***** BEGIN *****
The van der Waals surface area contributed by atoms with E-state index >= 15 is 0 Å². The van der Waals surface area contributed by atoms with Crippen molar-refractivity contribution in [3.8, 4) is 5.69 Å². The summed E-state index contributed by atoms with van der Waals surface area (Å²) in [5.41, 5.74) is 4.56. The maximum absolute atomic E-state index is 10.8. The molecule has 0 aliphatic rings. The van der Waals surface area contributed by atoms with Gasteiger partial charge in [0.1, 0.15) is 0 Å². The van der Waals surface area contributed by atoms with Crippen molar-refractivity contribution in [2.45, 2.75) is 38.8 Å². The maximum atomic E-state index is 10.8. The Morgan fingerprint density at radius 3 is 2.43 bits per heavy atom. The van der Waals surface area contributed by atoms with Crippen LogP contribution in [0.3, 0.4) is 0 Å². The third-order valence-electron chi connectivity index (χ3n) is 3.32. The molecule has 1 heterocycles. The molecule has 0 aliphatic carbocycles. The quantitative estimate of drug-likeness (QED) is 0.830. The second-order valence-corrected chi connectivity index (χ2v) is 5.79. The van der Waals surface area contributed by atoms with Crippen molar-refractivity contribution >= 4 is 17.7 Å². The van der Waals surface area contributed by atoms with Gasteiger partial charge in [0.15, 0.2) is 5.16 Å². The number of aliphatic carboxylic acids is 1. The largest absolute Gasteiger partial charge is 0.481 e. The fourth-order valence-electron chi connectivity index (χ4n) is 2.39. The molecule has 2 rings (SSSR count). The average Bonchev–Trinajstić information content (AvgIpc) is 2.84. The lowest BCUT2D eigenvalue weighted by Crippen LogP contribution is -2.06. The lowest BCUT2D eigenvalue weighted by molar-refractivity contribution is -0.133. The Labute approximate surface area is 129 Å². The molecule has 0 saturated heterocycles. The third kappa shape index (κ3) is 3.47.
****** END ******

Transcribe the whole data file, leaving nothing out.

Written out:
The van der Waals surface area contributed by atoms with E-state index >= 15 is 0 Å². The van der Waals surface area contributed by atoms with Crippen molar-refractivity contribution in [3.8, 4) is 5.69 Å². The summed E-state index contributed by atoms with van der Waals surface area (Å²) in [5.41, 5.74) is 4.56. The maximum absolute atomic E-state index is 10.8. The molecule has 0 aliphatic rings. The van der Waals surface area contributed by atoms with Gasteiger partial charge in [0.1, 0.15) is 0 Å². The van der Waals surface area contributed by atoms with Crippen molar-refractivity contribution in [2.45, 2.75) is 38.8 Å². The maximum atomic E-state index is 10.8. The Morgan fingerprint density at radius 3 is 2.43 bits per heavy atom. The van der Waals surface area contributed by atoms with Crippen LogP contribution in [0.3, 0.4) is 0 Å². The third-order valence-electron chi connectivity index (χ3n) is 3.32. The molecule has 1 heterocycles. The molecule has 0 aliphatic carbocycles. The quantitative estimate of drug-likeness (QED) is 0.830. The second-order valence-corrected chi connectivity index (χ2v) is 5.79. The van der Waals surface area contributed by atoms with Crippen molar-refractivity contribution >= 4 is 17.7 Å². The van der Waals surface area contributed by atoms with Gasteiger partial charge in [0.15, 0.2) is 5.16 Å². The number of aliphatic carboxylic acids is 1. The largest absolute Gasteiger partial charge is 0.481 e. The fourth-order valence-electron chi connectivity index (χ4n) is 2.39. The molecule has 2 rings (SSSR count). The average Bonchev–Trinajstić information content (AvgIpc) is 2.84. The lowest BCUT2D eigenvalue weighted by Crippen LogP contribution is -2.06. The lowest BCUT2D eigenvalue weighted by molar-refractivity contribution is -0.133. The Labute approximate surface area is 129 Å². The molecule has 0 saturated heterocycles. The third kappa shape index (κ3) is 3.47.